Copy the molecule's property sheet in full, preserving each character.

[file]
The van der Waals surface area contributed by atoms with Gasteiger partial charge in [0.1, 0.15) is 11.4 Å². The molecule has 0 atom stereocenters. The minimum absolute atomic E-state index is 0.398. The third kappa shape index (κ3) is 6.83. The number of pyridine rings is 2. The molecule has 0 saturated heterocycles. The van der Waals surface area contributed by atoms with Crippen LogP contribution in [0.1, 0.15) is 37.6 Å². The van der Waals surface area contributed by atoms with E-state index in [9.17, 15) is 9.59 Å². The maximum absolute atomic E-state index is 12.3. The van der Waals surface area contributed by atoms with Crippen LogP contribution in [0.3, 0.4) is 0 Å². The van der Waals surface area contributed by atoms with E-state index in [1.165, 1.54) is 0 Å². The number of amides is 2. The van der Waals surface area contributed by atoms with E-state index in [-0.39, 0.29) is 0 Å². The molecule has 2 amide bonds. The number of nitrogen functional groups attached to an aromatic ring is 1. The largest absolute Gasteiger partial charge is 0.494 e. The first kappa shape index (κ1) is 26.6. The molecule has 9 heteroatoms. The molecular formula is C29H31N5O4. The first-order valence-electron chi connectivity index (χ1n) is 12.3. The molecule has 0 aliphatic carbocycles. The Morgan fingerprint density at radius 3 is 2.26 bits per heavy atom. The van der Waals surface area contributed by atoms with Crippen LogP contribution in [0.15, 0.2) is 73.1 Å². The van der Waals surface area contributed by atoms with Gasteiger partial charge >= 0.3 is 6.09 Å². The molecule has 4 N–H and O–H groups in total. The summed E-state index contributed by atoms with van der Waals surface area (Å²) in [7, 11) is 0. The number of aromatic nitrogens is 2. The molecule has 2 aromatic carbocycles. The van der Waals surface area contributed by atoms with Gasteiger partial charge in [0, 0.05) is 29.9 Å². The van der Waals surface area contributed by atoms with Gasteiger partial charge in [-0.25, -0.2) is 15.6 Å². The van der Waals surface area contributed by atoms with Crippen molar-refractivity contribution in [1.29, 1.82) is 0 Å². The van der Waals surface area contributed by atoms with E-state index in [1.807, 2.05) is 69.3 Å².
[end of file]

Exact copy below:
The van der Waals surface area contributed by atoms with Gasteiger partial charge in [0.1, 0.15) is 11.4 Å². The molecule has 0 atom stereocenters. The minimum absolute atomic E-state index is 0.398. The third kappa shape index (κ3) is 6.83. The number of pyridine rings is 2. The molecule has 0 saturated heterocycles. The van der Waals surface area contributed by atoms with Crippen LogP contribution in [0.1, 0.15) is 37.6 Å². The van der Waals surface area contributed by atoms with E-state index in [9.17, 15) is 9.59 Å². The maximum absolute atomic E-state index is 12.3. The van der Waals surface area contributed by atoms with Crippen LogP contribution in [0.3, 0.4) is 0 Å². The van der Waals surface area contributed by atoms with E-state index in [1.165, 1.54) is 0 Å². The number of amides is 2. The van der Waals surface area contributed by atoms with E-state index in [-0.39, 0.29) is 0 Å². The molecule has 2 amide bonds. The number of nitrogen functional groups attached to an aromatic ring is 1. The largest absolute Gasteiger partial charge is 0.494 e. The first kappa shape index (κ1) is 26.6. The molecule has 9 heteroatoms. The molecular formula is C29H31N5O4. The first-order valence-electron chi connectivity index (χ1n) is 12.3. The molecule has 0 aliphatic carbocycles. The Morgan fingerprint density at radius 3 is 2.26 bits per heavy atom. The van der Waals surface area contributed by atoms with Crippen LogP contribution in [0.15, 0.2) is 73.1 Å². The van der Waals surface area contributed by atoms with Gasteiger partial charge >= 0.3 is 6.09 Å². The molecule has 4 N–H and O–H groups in total. The summed E-state index contributed by atoms with van der Waals surface area (Å²) in [7, 11) is 0. The number of aromatic nitrogens is 2. The molecule has 2 aromatic carbocycles. The van der Waals surface area contributed by atoms with Gasteiger partial charge in [0, 0.05) is 29.9 Å². The van der Waals surface area contributed by atoms with Gasteiger partial charge in [-0.25, -0.2) is 15.6 Å². The van der Waals surface area contributed by atoms with Crippen molar-refractivity contribution in [1.29, 1.82) is 0 Å². The van der Waals surface area contributed by atoms with E-state index in [1.807, 2.05) is 69.3 Å².